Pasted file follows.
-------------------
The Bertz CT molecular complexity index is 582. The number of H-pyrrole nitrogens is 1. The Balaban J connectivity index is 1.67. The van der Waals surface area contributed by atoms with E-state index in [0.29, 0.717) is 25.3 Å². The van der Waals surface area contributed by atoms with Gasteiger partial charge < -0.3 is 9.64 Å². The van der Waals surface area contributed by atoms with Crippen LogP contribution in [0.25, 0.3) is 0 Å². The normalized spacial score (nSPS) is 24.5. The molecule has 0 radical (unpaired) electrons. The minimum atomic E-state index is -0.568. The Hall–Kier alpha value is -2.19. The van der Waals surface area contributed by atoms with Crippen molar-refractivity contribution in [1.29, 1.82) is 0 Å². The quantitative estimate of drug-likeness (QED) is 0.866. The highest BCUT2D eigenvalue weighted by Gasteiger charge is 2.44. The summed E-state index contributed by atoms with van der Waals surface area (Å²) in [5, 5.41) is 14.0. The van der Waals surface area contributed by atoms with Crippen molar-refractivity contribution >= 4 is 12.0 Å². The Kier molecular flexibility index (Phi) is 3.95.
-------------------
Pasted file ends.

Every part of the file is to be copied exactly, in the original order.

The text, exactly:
The Bertz CT molecular complexity index is 582. The number of H-pyrrole nitrogens is 1. The Balaban J connectivity index is 1.67. The van der Waals surface area contributed by atoms with E-state index in [0.29, 0.717) is 25.3 Å². The van der Waals surface area contributed by atoms with Gasteiger partial charge < -0.3 is 9.64 Å². The van der Waals surface area contributed by atoms with Crippen LogP contribution in [0.25, 0.3) is 0 Å². The normalized spacial score (nSPS) is 24.5. The molecule has 0 radical (unpaired) electrons. The minimum atomic E-state index is -0.568. The Hall–Kier alpha value is -2.19. The van der Waals surface area contributed by atoms with Crippen molar-refractivity contribution in [1.29, 1.82) is 0 Å². The quantitative estimate of drug-likeness (QED) is 0.866. The highest BCUT2D eigenvalue weighted by Gasteiger charge is 2.44. The summed E-state index contributed by atoms with van der Waals surface area (Å²) in [5, 5.41) is 14.0. The van der Waals surface area contributed by atoms with Crippen molar-refractivity contribution >= 4 is 12.0 Å². The Kier molecular flexibility index (Phi) is 3.95.